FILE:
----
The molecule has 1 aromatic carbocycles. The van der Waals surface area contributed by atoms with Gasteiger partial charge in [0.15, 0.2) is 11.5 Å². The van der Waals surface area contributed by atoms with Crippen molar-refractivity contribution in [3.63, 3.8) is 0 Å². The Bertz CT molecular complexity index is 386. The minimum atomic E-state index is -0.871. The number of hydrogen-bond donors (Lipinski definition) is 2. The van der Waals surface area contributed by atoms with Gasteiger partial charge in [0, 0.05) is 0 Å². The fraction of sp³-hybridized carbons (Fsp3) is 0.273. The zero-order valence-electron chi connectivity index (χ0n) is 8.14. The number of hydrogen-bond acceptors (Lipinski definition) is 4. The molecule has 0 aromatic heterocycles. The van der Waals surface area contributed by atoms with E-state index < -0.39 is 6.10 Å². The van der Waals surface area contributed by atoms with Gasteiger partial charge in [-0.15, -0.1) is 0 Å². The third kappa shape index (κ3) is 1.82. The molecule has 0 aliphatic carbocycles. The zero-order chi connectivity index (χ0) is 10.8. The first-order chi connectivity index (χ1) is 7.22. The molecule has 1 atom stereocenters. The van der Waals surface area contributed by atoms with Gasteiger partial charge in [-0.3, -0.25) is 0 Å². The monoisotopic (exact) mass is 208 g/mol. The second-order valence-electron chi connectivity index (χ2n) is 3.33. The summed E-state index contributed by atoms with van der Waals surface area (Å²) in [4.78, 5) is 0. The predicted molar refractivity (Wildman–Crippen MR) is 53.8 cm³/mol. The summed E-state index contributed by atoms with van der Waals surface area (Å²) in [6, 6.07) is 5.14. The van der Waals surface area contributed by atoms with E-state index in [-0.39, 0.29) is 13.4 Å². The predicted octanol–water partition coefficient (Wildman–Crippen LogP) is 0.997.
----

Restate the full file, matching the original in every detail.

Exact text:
The molecule has 1 aromatic carbocycles. The van der Waals surface area contributed by atoms with Gasteiger partial charge in [0.15, 0.2) is 11.5 Å². The van der Waals surface area contributed by atoms with Crippen molar-refractivity contribution in [3.63, 3.8) is 0 Å². The Bertz CT molecular complexity index is 386. The minimum atomic E-state index is -0.871. The number of hydrogen-bond donors (Lipinski definition) is 2. The van der Waals surface area contributed by atoms with Gasteiger partial charge in [0, 0.05) is 0 Å². The fraction of sp³-hybridized carbons (Fsp3) is 0.273. The zero-order valence-electron chi connectivity index (χ0n) is 8.14. The number of hydrogen-bond acceptors (Lipinski definition) is 4. The molecule has 0 aromatic heterocycles. The van der Waals surface area contributed by atoms with E-state index < -0.39 is 6.10 Å². The van der Waals surface area contributed by atoms with Gasteiger partial charge in [-0.15, -0.1) is 0 Å². The third kappa shape index (κ3) is 1.82. The molecule has 0 aliphatic carbocycles. The zero-order chi connectivity index (χ0) is 10.8. The first-order chi connectivity index (χ1) is 7.22. The molecule has 1 atom stereocenters. The van der Waals surface area contributed by atoms with Gasteiger partial charge in [-0.3, -0.25) is 0 Å². The monoisotopic (exact) mass is 208 g/mol. The second-order valence-electron chi connectivity index (χ2n) is 3.33. The summed E-state index contributed by atoms with van der Waals surface area (Å²) in [4.78, 5) is 0. The predicted molar refractivity (Wildman–Crippen MR) is 53.8 cm³/mol. The summed E-state index contributed by atoms with van der Waals surface area (Å²) in [6, 6.07) is 5.14. The van der Waals surface area contributed by atoms with E-state index in [-0.39, 0.29) is 13.4 Å². The predicted octanol–water partition coefficient (Wildman–Crippen LogP) is 0.997.